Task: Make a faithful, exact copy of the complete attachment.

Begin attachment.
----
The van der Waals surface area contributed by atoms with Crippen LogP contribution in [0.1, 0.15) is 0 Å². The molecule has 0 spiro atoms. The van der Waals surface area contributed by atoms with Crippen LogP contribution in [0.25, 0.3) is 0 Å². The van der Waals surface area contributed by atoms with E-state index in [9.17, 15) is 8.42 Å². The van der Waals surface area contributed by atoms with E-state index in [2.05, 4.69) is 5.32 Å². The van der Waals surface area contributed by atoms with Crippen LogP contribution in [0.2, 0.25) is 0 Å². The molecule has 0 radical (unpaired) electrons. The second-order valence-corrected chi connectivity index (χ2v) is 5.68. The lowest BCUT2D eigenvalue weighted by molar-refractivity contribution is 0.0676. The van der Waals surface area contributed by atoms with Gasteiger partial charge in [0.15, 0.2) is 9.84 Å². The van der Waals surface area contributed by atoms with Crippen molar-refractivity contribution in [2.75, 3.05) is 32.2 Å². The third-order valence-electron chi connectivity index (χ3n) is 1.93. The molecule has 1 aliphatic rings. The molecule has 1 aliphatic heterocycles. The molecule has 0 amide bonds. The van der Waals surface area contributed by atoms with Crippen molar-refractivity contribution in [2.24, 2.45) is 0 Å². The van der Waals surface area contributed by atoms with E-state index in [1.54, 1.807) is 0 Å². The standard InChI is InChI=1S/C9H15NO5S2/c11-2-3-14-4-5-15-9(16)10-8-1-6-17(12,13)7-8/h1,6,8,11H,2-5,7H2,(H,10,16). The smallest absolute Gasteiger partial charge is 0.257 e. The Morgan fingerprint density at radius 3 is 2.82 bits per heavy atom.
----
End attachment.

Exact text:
The van der Waals surface area contributed by atoms with Crippen LogP contribution in [0.1, 0.15) is 0 Å². The molecule has 0 spiro atoms. The van der Waals surface area contributed by atoms with Crippen LogP contribution in [0.25, 0.3) is 0 Å². The van der Waals surface area contributed by atoms with E-state index in [9.17, 15) is 8.42 Å². The van der Waals surface area contributed by atoms with E-state index in [2.05, 4.69) is 5.32 Å². The van der Waals surface area contributed by atoms with Crippen LogP contribution in [0.2, 0.25) is 0 Å². The molecule has 0 radical (unpaired) electrons. The second-order valence-corrected chi connectivity index (χ2v) is 5.68. The lowest BCUT2D eigenvalue weighted by molar-refractivity contribution is 0.0676. The van der Waals surface area contributed by atoms with Gasteiger partial charge in [0.15, 0.2) is 9.84 Å². The van der Waals surface area contributed by atoms with Crippen molar-refractivity contribution in [2.75, 3.05) is 32.2 Å². The third-order valence-electron chi connectivity index (χ3n) is 1.93. The molecule has 1 aliphatic rings. The molecule has 1 aliphatic heterocycles. The molecule has 0 amide bonds. The van der Waals surface area contributed by atoms with Crippen molar-refractivity contribution in [2.24, 2.45) is 0 Å². The van der Waals surface area contributed by atoms with E-state index in [1.54, 1.807) is 0 Å². The standard InChI is InChI=1S/C9H15NO5S2/c11-2-3-14-4-5-15-9(16)10-8-1-6-17(12,13)7-8/h1,6,8,11H,2-5,7H2,(H,10,16). The smallest absolute Gasteiger partial charge is 0.257 e. The Morgan fingerprint density at radius 3 is 2.82 bits per heavy atom.